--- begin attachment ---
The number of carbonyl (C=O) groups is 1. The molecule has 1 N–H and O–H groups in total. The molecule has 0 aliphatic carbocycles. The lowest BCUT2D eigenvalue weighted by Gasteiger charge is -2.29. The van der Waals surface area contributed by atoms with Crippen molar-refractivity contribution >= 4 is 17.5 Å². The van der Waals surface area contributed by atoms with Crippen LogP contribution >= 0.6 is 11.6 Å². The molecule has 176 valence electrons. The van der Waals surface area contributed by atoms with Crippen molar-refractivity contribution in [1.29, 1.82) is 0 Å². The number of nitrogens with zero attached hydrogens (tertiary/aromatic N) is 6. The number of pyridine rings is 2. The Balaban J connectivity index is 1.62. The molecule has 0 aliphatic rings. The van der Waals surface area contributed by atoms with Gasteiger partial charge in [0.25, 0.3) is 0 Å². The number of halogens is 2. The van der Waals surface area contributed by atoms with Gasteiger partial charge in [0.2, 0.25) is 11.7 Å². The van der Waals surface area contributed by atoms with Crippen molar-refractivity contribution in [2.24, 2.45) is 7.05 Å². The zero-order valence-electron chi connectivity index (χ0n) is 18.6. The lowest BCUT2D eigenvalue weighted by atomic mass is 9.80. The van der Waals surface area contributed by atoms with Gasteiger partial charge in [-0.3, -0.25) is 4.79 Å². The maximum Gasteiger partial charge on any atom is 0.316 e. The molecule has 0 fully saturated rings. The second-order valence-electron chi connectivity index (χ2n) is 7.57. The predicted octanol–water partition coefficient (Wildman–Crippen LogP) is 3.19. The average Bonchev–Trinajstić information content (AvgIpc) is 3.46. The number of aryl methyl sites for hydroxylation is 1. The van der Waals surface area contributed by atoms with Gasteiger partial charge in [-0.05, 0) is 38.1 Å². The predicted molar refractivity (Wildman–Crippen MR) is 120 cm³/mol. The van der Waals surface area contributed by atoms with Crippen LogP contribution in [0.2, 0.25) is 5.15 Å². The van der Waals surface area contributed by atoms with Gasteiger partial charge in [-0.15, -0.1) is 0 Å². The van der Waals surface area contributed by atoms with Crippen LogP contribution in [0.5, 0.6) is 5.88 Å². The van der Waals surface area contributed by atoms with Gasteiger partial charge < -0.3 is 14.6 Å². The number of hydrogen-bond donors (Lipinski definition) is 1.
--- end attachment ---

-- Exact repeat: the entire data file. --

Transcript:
The number of carbonyl (C=O) groups is 1. The molecule has 1 N–H and O–H groups in total. The molecule has 0 aliphatic carbocycles. The lowest BCUT2D eigenvalue weighted by Gasteiger charge is -2.29. The van der Waals surface area contributed by atoms with Crippen molar-refractivity contribution >= 4 is 17.5 Å². The van der Waals surface area contributed by atoms with Crippen LogP contribution >= 0.6 is 11.6 Å². The molecule has 176 valence electrons. The van der Waals surface area contributed by atoms with Crippen molar-refractivity contribution in [1.29, 1.82) is 0 Å². The number of nitrogens with zero attached hydrogens (tertiary/aromatic N) is 6. The number of pyridine rings is 2. The Balaban J connectivity index is 1.62. The molecule has 0 aliphatic rings. The van der Waals surface area contributed by atoms with Gasteiger partial charge in [0.25, 0.3) is 0 Å². The number of halogens is 2. The van der Waals surface area contributed by atoms with Gasteiger partial charge in [0.2, 0.25) is 11.7 Å². The van der Waals surface area contributed by atoms with Crippen molar-refractivity contribution in [2.24, 2.45) is 7.05 Å². The zero-order valence-electron chi connectivity index (χ0n) is 18.6. The lowest BCUT2D eigenvalue weighted by atomic mass is 9.80. The van der Waals surface area contributed by atoms with Gasteiger partial charge in [-0.3, -0.25) is 4.79 Å². The maximum Gasteiger partial charge on any atom is 0.316 e. The molecule has 0 fully saturated rings. The second-order valence-electron chi connectivity index (χ2n) is 7.57. The predicted octanol–water partition coefficient (Wildman–Crippen LogP) is 3.19. The average Bonchev–Trinajstić information content (AvgIpc) is 3.46. The number of aryl methyl sites for hydroxylation is 1. The van der Waals surface area contributed by atoms with Gasteiger partial charge in [-0.05, 0) is 38.1 Å². The predicted molar refractivity (Wildman–Crippen MR) is 120 cm³/mol. The van der Waals surface area contributed by atoms with Crippen LogP contribution in [0.2, 0.25) is 5.15 Å². The van der Waals surface area contributed by atoms with Gasteiger partial charge in [-0.15, -0.1) is 0 Å². The van der Waals surface area contributed by atoms with Crippen LogP contribution in [0.5, 0.6) is 5.88 Å². The van der Waals surface area contributed by atoms with Gasteiger partial charge < -0.3 is 14.6 Å². The number of hydrogen-bond donors (Lipinski definition) is 1.